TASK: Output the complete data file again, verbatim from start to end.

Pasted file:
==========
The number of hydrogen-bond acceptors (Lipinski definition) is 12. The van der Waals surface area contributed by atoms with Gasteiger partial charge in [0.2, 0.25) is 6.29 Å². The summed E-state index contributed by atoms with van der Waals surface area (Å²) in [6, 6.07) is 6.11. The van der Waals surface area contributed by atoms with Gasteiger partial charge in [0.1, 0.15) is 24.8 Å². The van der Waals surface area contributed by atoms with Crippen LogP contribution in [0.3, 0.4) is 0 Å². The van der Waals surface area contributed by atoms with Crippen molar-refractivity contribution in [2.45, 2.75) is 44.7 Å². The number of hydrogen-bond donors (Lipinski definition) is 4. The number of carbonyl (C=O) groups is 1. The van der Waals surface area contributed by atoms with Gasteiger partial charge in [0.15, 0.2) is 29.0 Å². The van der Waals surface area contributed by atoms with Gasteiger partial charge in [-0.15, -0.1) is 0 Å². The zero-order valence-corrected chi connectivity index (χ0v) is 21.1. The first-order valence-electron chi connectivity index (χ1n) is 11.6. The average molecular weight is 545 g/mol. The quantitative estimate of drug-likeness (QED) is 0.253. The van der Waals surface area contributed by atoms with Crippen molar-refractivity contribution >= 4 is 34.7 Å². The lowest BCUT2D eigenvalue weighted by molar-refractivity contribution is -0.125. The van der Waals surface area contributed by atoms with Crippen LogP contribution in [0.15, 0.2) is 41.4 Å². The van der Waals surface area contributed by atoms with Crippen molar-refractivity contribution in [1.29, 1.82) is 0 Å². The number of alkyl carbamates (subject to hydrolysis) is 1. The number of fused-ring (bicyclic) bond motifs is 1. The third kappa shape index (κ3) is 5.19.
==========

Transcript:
The number of hydrogen-bond acceptors (Lipinski definition) is 12. The van der Waals surface area contributed by atoms with Gasteiger partial charge in [0.2, 0.25) is 6.29 Å². The summed E-state index contributed by atoms with van der Waals surface area (Å²) in [6, 6.07) is 6.11. The van der Waals surface area contributed by atoms with Gasteiger partial charge in [0.1, 0.15) is 24.8 Å². The van der Waals surface area contributed by atoms with Crippen LogP contribution in [0.3, 0.4) is 0 Å². The van der Waals surface area contributed by atoms with Crippen molar-refractivity contribution in [2.45, 2.75) is 44.7 Å². The number of hydrogen-bond donors (Lipinski definition) is 4. The number of carbonyl (C=O) groups is 1. The van der Waals surface area contributed by atoms with Gasteiger partial charge in [0.15, 0.2) is 29.0 Å². The van der Waals surface area contributed by atoms with Gasteiger partial charge in [-0.15, -0.1) is 0 Å². The zero-order valence-corrected chi connectivity index (χ0v) is 21.1. The first-order valence-electron chi connectivity index (χ1n) is 11.6. The average molecular weight is 545 g/mol. The quantitative estimate of drug-likeness (QED) is 0.253. The van der Waals surface area contributed by atoms with Crippen molar-refractivity contribution >= 4 is 34.7 Å². The lowest BCUT2D eigenvalue weighted by molar-refractivity contribution is -0.125. The van der Waals surface area contributed by atoms with Crippen LogP contribution in [0.15, 0.2) is 41.4 Å². The van der Waals surface area contributed by atoms with Crippen molar-refractivity contribution in [1.29, 1.82) is 0 Å². The number of alkyl carbamates (subject to hydrolysis) is 1. The number of fused-ring (bicyclic) bond motifs is 1. The third kappa shape index (κ3) is 5.19.